Breeders' Cup Handicapping: Ignore the New Surface
by Trevor Whenham - 10/23/2008
One of the biggest stories heading into the Breeders' Cup at Santa Anita this year is the surface the majority of the races will be run on. This is the first time in the 25-year history of racing's biggest day that the main track events have been held on a synthetic surface instead of on dirt. Santa Anita has a Pro-Ride surface, a substance developed in Australia. To further complicate things, this track is very new, so we don't know how it will react, or how horses react to it. Santa Anita initially installed a Cushion Track surface in 2007, but there were issues with the consistency of the track and its drainage ability. The bold decision was made to replace it this summer, so the current Oak Tree meet, which only began in September, is the first chance we have had to see the new surface in action.
The synthetic surface adds a new layer of complexity for handicappers. Though there are several synthetic tracks in North America, this is the first one to use this specific material. Further, only a very small handful of horses that will run in the Cup have run a race on the Santa Anita track since it has been re-opened, so there is virtually no first hand experience to draw on and learn from. This won't be easy. As the races draw nearer, and handicapping efforts intensify, here's a collection of some of the thoughts that are governing my approach to this surface:
1. The Pro-Ride surface - The surface is largely unproven, but we do know a few things about it. For one, it's among the more consistent synthetics surfaces. The polymers it uses don't change significantly when exposed to changes in temperature, so it is basically the same at 90 degrees as it is at 30. That can't be said for Polytrack and the others. It also has less of a kickback problem than some of the synthetics. One of the problems that some horses face with the synthetic surface is the discomfort of the material that is kicked back by the horses in front of them. This is far less of an issue on this surface. Pro-Ride also seems to be the synthetic that most closely resembles dirt. The sample sizes are small, but we haven't seen the bizarre changes in performance between dirt and synthetic that we have at other places. When Del Mar put in its Polytrack surface the track was ridiculously slow.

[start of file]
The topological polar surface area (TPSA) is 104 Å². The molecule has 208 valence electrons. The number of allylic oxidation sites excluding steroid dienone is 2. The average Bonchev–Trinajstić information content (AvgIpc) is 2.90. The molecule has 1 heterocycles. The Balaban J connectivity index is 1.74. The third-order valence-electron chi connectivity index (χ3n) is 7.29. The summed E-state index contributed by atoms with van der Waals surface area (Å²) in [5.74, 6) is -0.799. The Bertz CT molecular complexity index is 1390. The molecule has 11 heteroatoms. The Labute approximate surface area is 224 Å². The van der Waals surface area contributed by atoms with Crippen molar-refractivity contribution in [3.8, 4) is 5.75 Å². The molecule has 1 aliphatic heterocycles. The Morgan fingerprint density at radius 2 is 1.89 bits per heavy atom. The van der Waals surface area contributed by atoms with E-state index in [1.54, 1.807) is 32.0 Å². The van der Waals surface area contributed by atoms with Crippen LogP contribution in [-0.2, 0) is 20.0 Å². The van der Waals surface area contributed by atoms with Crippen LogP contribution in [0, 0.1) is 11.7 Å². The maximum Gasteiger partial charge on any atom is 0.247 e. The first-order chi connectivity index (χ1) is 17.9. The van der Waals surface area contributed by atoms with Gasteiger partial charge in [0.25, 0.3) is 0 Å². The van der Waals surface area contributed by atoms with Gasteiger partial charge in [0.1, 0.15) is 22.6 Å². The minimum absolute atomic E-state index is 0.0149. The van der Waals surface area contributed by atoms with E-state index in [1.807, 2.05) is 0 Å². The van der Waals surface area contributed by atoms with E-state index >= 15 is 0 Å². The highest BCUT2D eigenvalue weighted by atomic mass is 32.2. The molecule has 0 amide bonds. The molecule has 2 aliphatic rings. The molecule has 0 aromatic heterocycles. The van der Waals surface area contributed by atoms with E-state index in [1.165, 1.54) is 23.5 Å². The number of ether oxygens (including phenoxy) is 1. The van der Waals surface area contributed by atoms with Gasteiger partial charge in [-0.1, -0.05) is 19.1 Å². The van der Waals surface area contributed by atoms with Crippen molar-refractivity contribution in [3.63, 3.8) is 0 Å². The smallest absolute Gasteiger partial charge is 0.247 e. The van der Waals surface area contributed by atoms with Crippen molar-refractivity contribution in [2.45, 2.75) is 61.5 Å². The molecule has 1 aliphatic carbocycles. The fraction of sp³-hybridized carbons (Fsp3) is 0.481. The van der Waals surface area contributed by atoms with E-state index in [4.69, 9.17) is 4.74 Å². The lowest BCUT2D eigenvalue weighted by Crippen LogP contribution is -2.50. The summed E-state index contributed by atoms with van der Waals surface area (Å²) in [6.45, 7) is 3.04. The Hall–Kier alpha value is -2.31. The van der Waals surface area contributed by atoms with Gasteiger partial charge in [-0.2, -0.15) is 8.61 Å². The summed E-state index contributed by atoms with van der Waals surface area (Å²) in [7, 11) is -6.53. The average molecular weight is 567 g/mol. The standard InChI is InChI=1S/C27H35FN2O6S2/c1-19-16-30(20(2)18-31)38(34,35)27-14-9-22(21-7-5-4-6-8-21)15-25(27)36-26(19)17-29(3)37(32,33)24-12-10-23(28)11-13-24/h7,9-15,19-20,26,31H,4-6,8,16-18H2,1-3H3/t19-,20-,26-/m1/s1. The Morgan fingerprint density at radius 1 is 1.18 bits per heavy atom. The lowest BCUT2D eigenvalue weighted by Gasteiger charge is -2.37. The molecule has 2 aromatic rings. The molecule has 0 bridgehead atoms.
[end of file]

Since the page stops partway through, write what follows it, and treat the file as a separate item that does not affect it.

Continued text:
2. The tendencies so far - Though we have seen just about a month of racing, a few clear trends of the track have emerged. So far, the place to be on the track seems to be just off the lead. Those close stalkers who keep in touch with the lead have won a far larger portion of the races than would be expected. We've also learned that it's very easy for a horse to be used up too early. The horses that succeed are generally those that seems to hold off their charge until the last turn or later. That's a bit later than we would otherwise expect.
3. Largely ignoring those tendencies - I suppose that I might live to regret this, but I firmly believe that the best way to handicap this card is to largely ignore the surface. We may have emerging trends developing, but that doesn't necessarily mean much when applied to the two days of BC races. Unlike the races that established these trends, these races feature the best horses in the world running in races that, for the most part, they have been specifically aimed at for months. The horses are likely at the distances they are best suited for, and they have been trained to be ready for the surface as well as they can be. It only makes sense, then, that class and form are more important than the surface. Also, the horses that are running in these races are used to traveling across the continent and, often, around the world, to race. Each track is different, and the best horses are used to compensating for that.
That's not to say that every horse will handle the surface well. It's just that we have no clear way to know which horses will succeed or fail. The risk is that we can oversimplify and rule out horses that shouldn't be ruled out. Curlin is a prime example. He has never run on a synthetic surface, and his connections weren't keen on doing it now. That could lead people to say he won't win. That may be the case, but of more interest to me is that he has beaten the best horses in the world over the last two years here and in Dubai. Given all that he has accomplished it seems ridiculous to assume that he can't run on the synthetic surface just because he never has.
Another risk of relying too heavily on these tendencies is the lack of certainty. We have learned that more races have been won just off the lead than anywhere else, but that doesn't mean that they haven't been won from elsewhere. Front runners have won, and so have closers. They may not happen as often, but they still happen. Even with the long-term trend established, it is statistically possible, though not probable, that no stalker could win on the day. Relying on the trends could force you to neglect a horse like Zenyatta in the Ladies' Classic because she is a deep closer. Most people would say that ruling out an unbeaten superstar who is based in California and loves synthetic surfaces is a terrible idea regardless of her running style.